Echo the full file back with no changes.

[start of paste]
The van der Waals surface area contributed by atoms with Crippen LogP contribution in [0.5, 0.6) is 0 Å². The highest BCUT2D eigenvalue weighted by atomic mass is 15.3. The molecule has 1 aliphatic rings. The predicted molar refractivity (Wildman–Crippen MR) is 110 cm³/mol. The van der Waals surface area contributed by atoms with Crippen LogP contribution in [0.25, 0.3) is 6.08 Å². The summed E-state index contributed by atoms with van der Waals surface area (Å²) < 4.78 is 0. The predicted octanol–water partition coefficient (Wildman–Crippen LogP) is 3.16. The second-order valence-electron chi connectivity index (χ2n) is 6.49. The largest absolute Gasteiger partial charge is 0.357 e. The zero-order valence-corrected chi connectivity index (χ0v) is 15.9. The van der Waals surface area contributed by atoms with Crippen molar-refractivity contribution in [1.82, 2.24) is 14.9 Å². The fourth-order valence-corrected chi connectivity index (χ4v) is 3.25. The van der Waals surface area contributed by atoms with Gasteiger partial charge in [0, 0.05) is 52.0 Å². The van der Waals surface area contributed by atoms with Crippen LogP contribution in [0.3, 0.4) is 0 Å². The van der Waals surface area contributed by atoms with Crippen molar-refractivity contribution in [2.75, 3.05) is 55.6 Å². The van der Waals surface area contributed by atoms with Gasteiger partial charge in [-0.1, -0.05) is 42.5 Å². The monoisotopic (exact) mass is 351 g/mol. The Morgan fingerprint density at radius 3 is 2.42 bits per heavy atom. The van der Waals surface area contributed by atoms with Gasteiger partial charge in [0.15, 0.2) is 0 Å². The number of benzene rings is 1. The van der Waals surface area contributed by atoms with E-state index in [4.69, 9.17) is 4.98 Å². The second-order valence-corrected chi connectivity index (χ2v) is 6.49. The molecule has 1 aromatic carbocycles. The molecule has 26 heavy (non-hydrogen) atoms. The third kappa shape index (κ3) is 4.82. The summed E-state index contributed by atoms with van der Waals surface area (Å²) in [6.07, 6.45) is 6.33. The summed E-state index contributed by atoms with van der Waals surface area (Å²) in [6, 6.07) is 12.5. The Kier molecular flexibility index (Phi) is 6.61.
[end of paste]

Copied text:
The van der Waals surface area contributed by atoms with Crippen LogP contribution in [0.5, 0.6) is 0 Å². The highest BCUT2D eigenvalue weighted by atomic mass is 15.3. The molecule has 1 aliphatic rings. The predicted molar refractivity (Wildman–Crippen MR) is 110 cm³/mol. The van der Waals surface area contributed by atoms with Crippen LogP contribution in [0.25, 0.3) is 6.08 Å². The summed E-state index contributed by atoms with van der Waals surface area (Å²) < 4.78 is 0. The predicted octanol–water partition coefficient (Wildman–Crippen LogP) is 3.16. The second-order valence-electron chi connectivity index (χ2n) is 6.49. The largest absolute Gasteiger partial charge is 0.357 e. The zero-order valence-corrected chi connectivity index (χ0v) is 15.9. The van der Waals surface area contributed by atoms with Crippen molar-refractivity contribution in [1.82, 2.24) is 14.9 Å². The fourth-order valence-corrected chi connectivity index (χ4v) is 3.25. The van der Waals surface area contributed by atoms with Gasteiger partial charge in [0, 0.05) is 52.0 Å². The van der Waals surface area contributed by atoms with Crippen LogP contribution in [0.3, 0.4) is 0 Å². The van der Waals surface area contributed by atoms with Crippen molar-refractivity contribution in [2.75, 3.05) is 55.6 Å². The van der Waals surface area contributed by atoms with Gasteiger partial charge in [-0.1, -0.05) is 42.5 Å². The monoisotopic (exact) mass is 351 g/mol. The Morgan fingerprint density at radius 3 is 2.42 bits per heavy atom. The van der Waals surface area contributed by atoms with Gasteiger partial charge in [0.15, 0.2) is 0 Å². The number of benzene rings is 1. The van der Waals surface area contributed by atoms with E-state index in [4.69, 9.17) is 4.98 Å². The second-order valence-corrected chi connectivity index (χ2v) is 6.49. The molecule has 1 aromatic carbocycles. The molecule has 26 heavy (non-hydrogen) atoms. The third kappa shape index (κ3) is 4.82. The summed E-state index contributed by atoms with van der Waals surface area (Å²) in [6.07, 6.45) is 6.33. The summed E-state index contributed by atoms with van der Waals surface area (Å²) in [6, 6.07) is 12.5. The Kier molecular flexibility index (Phi) is 6.61.